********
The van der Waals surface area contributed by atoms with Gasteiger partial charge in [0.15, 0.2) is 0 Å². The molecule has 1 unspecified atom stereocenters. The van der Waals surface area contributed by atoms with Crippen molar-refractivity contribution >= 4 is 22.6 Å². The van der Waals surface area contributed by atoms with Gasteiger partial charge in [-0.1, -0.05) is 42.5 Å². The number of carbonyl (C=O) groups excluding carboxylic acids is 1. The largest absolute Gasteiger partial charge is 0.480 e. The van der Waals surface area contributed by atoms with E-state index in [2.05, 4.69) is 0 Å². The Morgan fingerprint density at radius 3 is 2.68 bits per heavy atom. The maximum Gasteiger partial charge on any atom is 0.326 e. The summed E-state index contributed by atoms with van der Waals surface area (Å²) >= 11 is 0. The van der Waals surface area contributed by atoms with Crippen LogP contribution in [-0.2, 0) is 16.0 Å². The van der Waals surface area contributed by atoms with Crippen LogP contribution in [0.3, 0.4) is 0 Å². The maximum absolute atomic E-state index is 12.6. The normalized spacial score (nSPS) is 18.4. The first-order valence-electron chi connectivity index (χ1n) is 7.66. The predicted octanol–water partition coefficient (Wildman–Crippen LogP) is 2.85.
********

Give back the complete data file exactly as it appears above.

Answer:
The van der Waals surface area contributed by atoms with Gasteiger partial charge in [0.15, 0.2) is 0 Å². The molecule has 1 unspecified atom stereocenters. The van der Waals surface area contributed by atoms with Crippen molar-refractivity contribution >= 4 is 22.6 Å². The van der Waals surface area contributed by atoms with Gasteiger partial charge in [-0.1, -0.05) is 42.5 Å². The number of carbonyl (C=O) groups excluding carboxylic acids is 1. The largest absolute Gasteiger partial charge is 0.480 e. The van der Waals surface area contributed by atoms with E-state index in [2.05, 4.69) is 0 Å². The Morgan fingerprint density at radius 3 is 2.68 bits per heavy atom. The maximum Gasteiger partial charge on any atom is 0.326 e. The summed E-state index contributed by atoms with van der Waals surface area (Å²) >= 11 is 0. The van der Waals surface area contributed by atoms with Crippen LogP contribution in [-0.2, 0) is 16.0 Å². The van der Waals surface area contributed by atoms with Crippen LogP contribution in [0.3, 0.4) is 0 Å². The maximum absolute atomic E-state index is 12.6. The normalized spacial score (nSPS) is 18.4. The first-order valence-electron chi connectivity index (χ1n) is 7.66. The predicted octanol–water partition coefficient (Wildman–Crippen LogP) is 2.85.